Raytheon, under the Defense Advanced Research Projects Agency’s (DARPA) Offensive Swarm-Enabled Tactics (OFFSET) program, is developing technology for soldiers to control unmanned vehicle swarms with voice and gesture commands. The OFFSET program envisions future small-unit infantry forces using small unmanned aircraft systems (UASs) and/or small unmanned ground systems (UGSs) in swarms of 250 robots or more to accomplish diverse missions in complex urban environments. The BBN Technologies subsidiary of Raytheon is creating a virtual reality interface that allows a single user to control large groups of inexpensive unmanned vehicles, allowing for “drag and drop” creation and manipulation of swarm tactics, a game-based simulator to evaluate those tactics, and a physical swarm test bed to perform live tactics evaluation.
“The goal is to allow a single user to actually control, in real time, up to hundreds of air and ground vehicles that have different capabilities or are different models,” said Shane Clark, a scientist at Raytheon and principal investigator for the company’s OFFSET efforts.
Northrop Grumman Mission Systems, Lockheed Martin, Soar Technology, and Charles River Analytics have also been awarded contracts by DARPA for the OFFSET program. These Phase 1 contracts are part of the program’s swarm sprints which focus on five main areas:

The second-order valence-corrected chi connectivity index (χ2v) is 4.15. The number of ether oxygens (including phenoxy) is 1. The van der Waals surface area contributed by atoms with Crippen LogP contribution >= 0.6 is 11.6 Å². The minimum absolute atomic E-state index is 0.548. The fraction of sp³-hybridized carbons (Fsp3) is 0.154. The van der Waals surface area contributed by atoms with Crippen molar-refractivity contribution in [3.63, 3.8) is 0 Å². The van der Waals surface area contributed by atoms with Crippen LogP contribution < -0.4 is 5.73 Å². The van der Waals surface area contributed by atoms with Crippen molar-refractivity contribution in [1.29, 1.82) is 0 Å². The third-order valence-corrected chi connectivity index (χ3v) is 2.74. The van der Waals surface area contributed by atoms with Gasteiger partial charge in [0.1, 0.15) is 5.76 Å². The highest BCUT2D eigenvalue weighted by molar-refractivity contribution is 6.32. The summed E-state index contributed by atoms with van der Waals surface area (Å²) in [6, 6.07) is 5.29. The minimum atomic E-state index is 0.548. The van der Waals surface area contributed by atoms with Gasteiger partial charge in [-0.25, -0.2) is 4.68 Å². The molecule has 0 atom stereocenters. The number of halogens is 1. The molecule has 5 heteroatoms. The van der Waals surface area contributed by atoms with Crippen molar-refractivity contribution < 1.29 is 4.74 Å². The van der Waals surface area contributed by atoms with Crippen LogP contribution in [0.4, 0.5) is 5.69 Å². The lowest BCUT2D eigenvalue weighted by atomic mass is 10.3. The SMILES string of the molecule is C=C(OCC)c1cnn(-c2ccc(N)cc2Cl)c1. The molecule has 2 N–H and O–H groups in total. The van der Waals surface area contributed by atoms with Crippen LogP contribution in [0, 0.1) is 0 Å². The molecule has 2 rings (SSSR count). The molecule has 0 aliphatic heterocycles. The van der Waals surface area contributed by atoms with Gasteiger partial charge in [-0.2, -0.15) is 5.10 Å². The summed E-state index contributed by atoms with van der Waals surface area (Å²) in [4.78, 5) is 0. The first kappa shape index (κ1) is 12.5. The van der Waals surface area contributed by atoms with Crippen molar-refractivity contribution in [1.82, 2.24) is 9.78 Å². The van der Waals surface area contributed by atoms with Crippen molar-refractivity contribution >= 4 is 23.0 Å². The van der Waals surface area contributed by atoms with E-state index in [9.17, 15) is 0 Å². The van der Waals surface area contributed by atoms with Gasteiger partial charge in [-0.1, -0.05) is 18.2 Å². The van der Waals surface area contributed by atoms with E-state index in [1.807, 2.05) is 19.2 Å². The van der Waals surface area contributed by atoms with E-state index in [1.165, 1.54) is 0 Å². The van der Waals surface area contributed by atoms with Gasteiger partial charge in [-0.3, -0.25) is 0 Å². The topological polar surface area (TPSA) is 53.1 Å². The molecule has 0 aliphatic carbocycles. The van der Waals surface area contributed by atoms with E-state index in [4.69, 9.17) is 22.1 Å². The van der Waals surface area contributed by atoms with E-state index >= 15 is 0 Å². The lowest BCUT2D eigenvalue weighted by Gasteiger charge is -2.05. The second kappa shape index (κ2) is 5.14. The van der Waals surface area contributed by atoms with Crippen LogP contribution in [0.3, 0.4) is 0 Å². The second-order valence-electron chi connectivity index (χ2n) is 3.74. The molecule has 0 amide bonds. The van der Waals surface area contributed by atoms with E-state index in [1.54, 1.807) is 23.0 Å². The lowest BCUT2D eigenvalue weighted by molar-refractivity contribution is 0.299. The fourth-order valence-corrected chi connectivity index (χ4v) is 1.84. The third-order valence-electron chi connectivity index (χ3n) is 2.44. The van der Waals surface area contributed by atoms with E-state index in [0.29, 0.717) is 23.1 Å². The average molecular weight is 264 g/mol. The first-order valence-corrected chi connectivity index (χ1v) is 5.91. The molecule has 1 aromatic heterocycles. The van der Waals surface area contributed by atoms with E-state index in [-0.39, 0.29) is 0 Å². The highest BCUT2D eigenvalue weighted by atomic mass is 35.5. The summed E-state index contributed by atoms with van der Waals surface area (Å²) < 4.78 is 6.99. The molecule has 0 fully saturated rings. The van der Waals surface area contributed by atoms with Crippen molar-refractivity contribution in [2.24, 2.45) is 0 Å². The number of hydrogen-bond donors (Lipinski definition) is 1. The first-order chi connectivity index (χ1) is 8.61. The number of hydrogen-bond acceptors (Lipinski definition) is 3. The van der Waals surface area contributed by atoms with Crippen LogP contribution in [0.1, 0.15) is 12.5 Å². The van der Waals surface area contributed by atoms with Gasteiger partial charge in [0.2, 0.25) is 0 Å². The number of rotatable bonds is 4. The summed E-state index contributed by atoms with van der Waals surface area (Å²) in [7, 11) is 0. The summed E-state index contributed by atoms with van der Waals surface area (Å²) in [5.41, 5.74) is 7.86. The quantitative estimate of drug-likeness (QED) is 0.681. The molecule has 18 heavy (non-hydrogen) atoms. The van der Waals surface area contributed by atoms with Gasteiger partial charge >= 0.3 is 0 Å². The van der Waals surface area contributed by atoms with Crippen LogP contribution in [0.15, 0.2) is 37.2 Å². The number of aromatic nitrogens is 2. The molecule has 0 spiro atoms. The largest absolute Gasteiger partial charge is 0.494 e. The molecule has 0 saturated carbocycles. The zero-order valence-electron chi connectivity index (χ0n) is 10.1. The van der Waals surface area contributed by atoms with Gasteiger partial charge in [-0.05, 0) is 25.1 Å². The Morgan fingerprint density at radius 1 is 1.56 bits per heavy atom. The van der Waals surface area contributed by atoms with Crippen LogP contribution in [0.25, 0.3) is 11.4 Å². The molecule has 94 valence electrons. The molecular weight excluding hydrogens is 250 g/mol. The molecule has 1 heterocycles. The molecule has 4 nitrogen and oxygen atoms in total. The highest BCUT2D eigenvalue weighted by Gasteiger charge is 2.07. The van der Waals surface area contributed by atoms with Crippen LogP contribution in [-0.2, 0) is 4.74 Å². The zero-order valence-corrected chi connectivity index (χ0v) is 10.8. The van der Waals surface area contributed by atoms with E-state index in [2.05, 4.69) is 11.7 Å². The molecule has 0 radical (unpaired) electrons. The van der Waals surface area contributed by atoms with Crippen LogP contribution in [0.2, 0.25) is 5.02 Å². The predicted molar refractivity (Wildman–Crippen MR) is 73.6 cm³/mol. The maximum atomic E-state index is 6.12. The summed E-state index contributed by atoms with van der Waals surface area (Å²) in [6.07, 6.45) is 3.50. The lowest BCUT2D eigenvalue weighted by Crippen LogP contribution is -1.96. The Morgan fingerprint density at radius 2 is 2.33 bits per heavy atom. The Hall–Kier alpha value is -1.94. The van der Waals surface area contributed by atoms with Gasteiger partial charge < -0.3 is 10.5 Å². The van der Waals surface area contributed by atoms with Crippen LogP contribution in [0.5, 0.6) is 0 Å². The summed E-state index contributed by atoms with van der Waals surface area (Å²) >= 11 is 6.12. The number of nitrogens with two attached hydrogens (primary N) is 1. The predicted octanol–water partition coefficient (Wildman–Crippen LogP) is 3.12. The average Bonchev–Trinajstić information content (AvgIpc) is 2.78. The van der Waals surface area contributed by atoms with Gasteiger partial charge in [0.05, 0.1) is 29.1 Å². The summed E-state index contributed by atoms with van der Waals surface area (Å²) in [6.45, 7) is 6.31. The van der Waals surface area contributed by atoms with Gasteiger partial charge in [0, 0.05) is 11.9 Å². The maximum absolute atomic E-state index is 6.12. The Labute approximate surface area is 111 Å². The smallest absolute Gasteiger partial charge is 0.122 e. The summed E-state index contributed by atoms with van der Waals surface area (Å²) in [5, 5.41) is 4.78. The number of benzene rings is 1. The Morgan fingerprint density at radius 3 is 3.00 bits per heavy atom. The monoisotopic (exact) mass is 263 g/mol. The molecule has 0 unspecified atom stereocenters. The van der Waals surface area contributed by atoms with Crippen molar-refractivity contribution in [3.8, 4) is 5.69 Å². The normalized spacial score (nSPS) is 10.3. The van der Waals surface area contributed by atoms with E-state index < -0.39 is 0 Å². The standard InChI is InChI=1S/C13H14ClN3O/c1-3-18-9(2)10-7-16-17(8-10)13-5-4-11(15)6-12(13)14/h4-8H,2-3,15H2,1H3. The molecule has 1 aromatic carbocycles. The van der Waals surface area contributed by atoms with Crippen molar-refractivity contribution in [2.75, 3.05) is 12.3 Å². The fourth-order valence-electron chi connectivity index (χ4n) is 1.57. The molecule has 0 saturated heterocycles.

- swarm tactics;
- swarm autonomy;
- human-swarm teaming;
- virtual environment; and,
- physical test bed.
DARPA plans to solicit proposals from potential sprinters approximately every six months.
“The swarm sprints are empirical experiments designed to accelerate our understanding of what swarms can do in urban environments,” said Timothy Chung, program manager in DARPA’s Tactical Technology Office (TTO). “By having swarm sprints at regular intervals, we’re able to ensure that we’re keeping up with the latest technologies — and are in fact helping inform and advance those technologies—to better suit the needs of the OFFSET program. Given the wide range of capabilities that we’re interested in, we’re looking for wherever those innovative solutions are going to come from, whether they be small businesses, academic institutions, or large corporations.”